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Discussion Starter · #1 ·
I am moving to a new home, and it has a 10'7" x 17'6" unfinished area in the basement with NO windows that I want to convert to a home theater.

It has 9-ft ceiling, but after drywalling or drop ceiling it will be around 8'?


Got alot of good ideas here at AVS, but I thought I might throw my ideas out there and see if anyone can expand or make recommendations?


Going to have builder do this for me:


1) already studded out on 2 sides, going to have other 2 sides studded out and drywalled.


2) for ease of running cables, and saving ceiling height space was going to put in an armstron drop ceiling (black 2'x2' tiles) and black rails.
http://www.lowes.com/pd_89091-61-172...les&facetInfo=


3) 2 sconces in middle of opposite side of longest length of room, on dimmers.
http://www.homedepot.com/webapp/wcs/...kuId=202573214


4) I will also use some can lights for general lighting, as well as smaller spots in front of the screen and on the left and right to highlight some movie posters, on dimmers.


5) There is a recessed area in the back of the room that I can get drywalled and have shelves recessed flush into the area for AV equipment.


6) Have to cover up an electrical panel, maybe with something from this company, haven't talked to builder about it yet.
http://www.accesspanelsolutions.com/


7) I currently own an Optoma HD 70 projector and 106" pull up from the floor screen that I am going to use for awhile, and eventually upgrade to 1080p and a 120" fixed screen.


8) I plan on painting the screen wall black, but haven't decided on carpet or wall colors yet..


9) Would like to do a small edge tray ceiling around 3/4 of the room, but don't know yet how it will affect ceiling height as well as how it will look with the drop ceiling.


10) I am going to buy an Onkyo N509 receiver, and a Take-5 5.1 speaker system, with subwoofer. I am going to stand mount them to start, then when I upgrade to a fixed screen wall mount them. One of the reasons to go with the drop ceiling to aid that in the future.


11) So I don't have to build a riser, I plan on getting s sets of 3 row HT seats here. One set will be the "back row" that are taller than the "front row"
http://www.4seating.com/seatcraft-th...o-back-row.htm


Anyone have any thoughts, comments or suggestions before the work gets started would be appreciated.
 

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I prefer 5/8" drywall to the drop down ceiling (with insulation). Looks cleaner, gives you more ceiling height, and is better for sound. I would also reconsider the Take speakers for a media room. They are not bad speakers but not that dynamic for theater, and might be too small for your space.
 

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Discussion Starter · #4 ·
Thanks for the responses.

Just remember, I am a newbie at this and have just culled ideas from folks here on the forum. I don't have the funds to hire a custome installer, and what's the fun in that anyway?


I was going to insulate the walls, there is only one wall that butts up to another finished space and it is a bathroom. There is a master bathroom directly above it. I don't think the soundproofing is a issue because there are 3 of us in the family, and most likely we will all be in there at once when watching. The ceiling tiles have a 0.63 coefficient.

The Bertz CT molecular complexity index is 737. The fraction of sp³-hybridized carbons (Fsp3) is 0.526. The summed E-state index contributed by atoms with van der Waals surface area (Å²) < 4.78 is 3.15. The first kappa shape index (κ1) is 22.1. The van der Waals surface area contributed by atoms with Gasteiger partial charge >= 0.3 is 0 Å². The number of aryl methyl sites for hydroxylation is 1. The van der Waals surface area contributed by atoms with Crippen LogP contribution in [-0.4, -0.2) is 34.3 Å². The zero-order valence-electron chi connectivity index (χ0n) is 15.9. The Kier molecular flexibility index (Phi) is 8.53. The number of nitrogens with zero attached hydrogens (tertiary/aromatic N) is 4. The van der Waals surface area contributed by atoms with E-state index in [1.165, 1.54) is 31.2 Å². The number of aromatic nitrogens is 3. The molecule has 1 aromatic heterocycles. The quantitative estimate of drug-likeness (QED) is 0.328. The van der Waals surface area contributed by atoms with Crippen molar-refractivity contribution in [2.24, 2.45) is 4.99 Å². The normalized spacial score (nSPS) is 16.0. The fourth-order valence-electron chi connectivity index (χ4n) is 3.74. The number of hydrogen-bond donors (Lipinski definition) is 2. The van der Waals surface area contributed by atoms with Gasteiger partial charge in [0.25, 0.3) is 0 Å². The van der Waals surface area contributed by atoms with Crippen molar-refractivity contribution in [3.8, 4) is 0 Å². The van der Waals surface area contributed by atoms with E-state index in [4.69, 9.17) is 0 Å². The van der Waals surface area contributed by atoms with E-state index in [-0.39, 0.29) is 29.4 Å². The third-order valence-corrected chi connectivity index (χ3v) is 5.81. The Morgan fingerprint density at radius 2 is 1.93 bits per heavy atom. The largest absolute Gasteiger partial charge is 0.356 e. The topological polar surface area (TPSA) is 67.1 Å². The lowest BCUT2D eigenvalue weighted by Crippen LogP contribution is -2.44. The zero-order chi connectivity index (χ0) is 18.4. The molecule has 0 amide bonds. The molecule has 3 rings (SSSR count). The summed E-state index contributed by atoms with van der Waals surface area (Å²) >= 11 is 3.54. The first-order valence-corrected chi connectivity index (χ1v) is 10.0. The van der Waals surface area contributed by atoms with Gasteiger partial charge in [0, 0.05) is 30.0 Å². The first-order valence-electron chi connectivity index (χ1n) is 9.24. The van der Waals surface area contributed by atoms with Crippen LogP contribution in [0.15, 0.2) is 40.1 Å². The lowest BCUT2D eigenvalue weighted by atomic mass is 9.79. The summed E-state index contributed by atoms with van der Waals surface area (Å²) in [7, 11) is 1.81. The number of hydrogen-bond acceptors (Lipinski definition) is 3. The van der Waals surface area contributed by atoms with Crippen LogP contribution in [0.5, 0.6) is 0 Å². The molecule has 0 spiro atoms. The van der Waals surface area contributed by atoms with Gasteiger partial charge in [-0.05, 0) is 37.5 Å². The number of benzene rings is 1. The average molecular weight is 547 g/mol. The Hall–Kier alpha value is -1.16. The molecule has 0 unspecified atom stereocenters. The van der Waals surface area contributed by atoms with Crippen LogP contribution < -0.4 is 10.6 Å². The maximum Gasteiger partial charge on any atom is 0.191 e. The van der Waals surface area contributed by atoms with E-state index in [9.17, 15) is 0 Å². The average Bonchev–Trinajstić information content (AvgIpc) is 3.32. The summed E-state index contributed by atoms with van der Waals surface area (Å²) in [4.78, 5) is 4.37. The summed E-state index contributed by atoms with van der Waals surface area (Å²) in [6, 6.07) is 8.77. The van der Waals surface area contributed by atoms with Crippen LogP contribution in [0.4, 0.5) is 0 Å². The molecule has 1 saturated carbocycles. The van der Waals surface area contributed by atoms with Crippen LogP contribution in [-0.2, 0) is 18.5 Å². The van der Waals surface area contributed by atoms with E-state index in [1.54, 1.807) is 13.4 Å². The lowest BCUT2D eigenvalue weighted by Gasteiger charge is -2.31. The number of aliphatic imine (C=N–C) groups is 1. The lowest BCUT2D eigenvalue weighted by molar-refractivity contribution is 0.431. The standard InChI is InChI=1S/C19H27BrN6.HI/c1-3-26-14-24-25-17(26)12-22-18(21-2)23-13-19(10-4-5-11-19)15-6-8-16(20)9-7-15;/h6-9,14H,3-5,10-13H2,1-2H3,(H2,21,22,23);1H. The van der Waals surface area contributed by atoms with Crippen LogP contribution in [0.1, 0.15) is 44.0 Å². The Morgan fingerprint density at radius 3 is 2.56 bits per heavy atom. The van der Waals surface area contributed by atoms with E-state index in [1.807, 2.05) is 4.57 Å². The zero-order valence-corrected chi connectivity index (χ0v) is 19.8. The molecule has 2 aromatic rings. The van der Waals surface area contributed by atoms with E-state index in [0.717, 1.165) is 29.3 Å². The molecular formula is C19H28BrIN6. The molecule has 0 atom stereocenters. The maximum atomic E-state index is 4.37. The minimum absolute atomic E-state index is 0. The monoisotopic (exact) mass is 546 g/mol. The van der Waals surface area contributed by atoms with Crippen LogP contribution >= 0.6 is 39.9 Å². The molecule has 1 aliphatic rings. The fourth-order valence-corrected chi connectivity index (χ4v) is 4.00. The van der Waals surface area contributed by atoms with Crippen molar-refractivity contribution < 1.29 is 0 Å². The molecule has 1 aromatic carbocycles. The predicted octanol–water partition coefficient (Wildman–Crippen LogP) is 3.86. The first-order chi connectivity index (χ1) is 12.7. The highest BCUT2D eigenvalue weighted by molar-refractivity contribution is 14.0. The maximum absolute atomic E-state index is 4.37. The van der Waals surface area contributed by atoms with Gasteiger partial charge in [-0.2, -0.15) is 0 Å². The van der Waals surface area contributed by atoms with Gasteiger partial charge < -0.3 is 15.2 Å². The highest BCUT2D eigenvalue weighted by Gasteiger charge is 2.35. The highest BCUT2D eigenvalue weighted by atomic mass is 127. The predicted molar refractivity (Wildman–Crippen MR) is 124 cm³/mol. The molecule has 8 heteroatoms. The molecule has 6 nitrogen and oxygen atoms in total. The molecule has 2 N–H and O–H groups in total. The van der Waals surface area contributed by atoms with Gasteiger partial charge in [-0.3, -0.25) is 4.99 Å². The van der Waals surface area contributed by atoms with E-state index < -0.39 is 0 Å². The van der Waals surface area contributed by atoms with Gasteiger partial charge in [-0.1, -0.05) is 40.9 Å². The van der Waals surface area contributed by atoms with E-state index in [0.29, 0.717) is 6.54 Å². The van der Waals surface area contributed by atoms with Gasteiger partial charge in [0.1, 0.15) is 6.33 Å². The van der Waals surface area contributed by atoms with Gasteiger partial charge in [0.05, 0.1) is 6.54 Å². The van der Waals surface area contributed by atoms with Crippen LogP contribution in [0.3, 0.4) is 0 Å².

I like the cleaner look of a drywall on the ceiling better too, but I was thinking that there are ALOT of pipes etc. that the builder ran thru that room to give more space in the adjacent finished basement. I would also have to shell out right away for a fixed screen atleast since it would be more difficult to run the wires afterwards with a drywall ceiling versus a drop.

I could get a little more creative with the ceiling design with a drywall ceiling too.


I have been looking for other speaker systems, (any recommendations??) but the price on the Take-5's bang for the buck, fit my budget right now with the remodeling costs. I may go with a higher watt Onkyo though for the future. From what I read a 7.1 system doesn't make since in that small of a space, and the limited material that is out right now.


Thanks for the responses,, more to think about !! aaargh...

BTW, ack_bk was just in Maple Grove last month visiting friends during the "heat wave". Nice town and tons of urban sprawl for lots of activities.
 

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Quote:
Originally Posted by robby69 /forum/post/20873745


5) There is a recessed area in the back of the room that I can get drywalled and have shelves recessed flush into the area for AV equipment.

Have you thought about how you'll access the wiring? Might be a good idea for the back of that to have a door.
 

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Discussion Starter · #6 ·

Quote:
Originally Posted by HopefulFred /forum/post/20873931


Have you thought about how you'll access the wiring? Might be a good idea for the back of that to have a door.

Right now it is just a space 9-feet hight, by 36-inches wide and 48 inches deep. No way to get a backdoor because there is a shower enclosure on the other side. I thought I might run all the cabling to it, drywall it, and put in painted shelving to match, and I should be able to slide underneath a bottom shelf to "go inside"?
 

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Quote:
Originally Posted by robby69 /forum/post/20873946


I should be able to slide underneath a bottom shelf to "go inside"?

I guess so. If there's enough space for you to stand back there (and it sounds like there will be, depending on you personal size...) That's not the worst option. As long as the shelves are secure (so they don't slide backwards or go flying if you stand up under them), and the electronics won't get accidentally pushed off the back, it sounds OK to me.